Dover Beach by Matthew Arnold

The sea is calm to-night. The tide is full, the moon lies fair Upon the straits; on the French coast the light Gleams and is gone; the cliffs of England stand, Glimmering and vast, out in the tranquil bay. Come to the window, sweet is the night-air! Only, from the long line of spray Where the sea meets the moon-blanched land, Listen! you hear the grating roar Of pebbles which the waves draw back, and fling, At their return, up the high strand, Begin, and cease, and then again begin, With tremulous cadence slow, and bring The eternal note of sadness in.   Sophocles long ago Heard it on the Aegean, and it brought Into his mind the turbid ebb and flow Of human misery; we Find also in the sound a thought, Hearing it by this distant northern sea.   The Sea of Faith Was once, too, at the full, and round earth’s shore Lay like the folds of a bright girdle furl’d. But now I only hear Its melancholy, long, withdrawing roar, Retreating, to the breath Of the night-wind, down the vast edges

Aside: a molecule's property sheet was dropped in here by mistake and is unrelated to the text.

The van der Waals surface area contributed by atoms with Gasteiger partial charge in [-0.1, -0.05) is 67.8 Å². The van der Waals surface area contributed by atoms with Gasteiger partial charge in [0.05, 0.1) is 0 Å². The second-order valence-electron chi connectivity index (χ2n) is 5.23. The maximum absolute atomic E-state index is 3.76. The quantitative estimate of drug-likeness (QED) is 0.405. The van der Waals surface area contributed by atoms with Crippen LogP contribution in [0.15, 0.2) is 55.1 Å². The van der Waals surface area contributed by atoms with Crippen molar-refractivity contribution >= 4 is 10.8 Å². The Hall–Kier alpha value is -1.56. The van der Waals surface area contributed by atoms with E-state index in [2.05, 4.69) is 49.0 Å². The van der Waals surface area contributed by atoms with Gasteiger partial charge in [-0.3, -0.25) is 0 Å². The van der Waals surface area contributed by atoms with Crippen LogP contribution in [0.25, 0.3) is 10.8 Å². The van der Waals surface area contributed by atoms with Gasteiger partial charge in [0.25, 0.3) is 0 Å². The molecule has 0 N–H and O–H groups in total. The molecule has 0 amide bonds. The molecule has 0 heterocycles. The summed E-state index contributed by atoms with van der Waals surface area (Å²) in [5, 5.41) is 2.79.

Ode to Evening by William Collins

If aught of oaten stop, or pastoral song, May hope, chaste Eve, to soothe thy modest ear, Like thy own solemn springs, Thy springs and dying gales, O nymph reserved, while now the bright-haired sun Sits in yon western tent, whose cloudy skirts, With brede ethereal wove, O'erhang his wavy bed; Now air is hushed, save where the weak-eyed bat With short shrill shriek flits by on leathern wing, Or where the beetle winds His small but sullen horn As oft he rises 'midst the twilight path Against the pilgrim, borne in heedless hum: Now teach me, maid composed, To breathe some softened strain, Whose numbers stealing through thy dark'ning vale May not unseemly with its stillness suit, As musing slow, I hail Thy genial loved return! For when thy folding star arising shows His paly circlet, at his warning lamp The fragrant hours, and elves Who slept in buds the day, And many a nymph who wreathes her brows with sedge And sheds the fresh'ning dew, and lovelier still, The pensive

Elegy Written in a Country Churchyard by Thomas Gray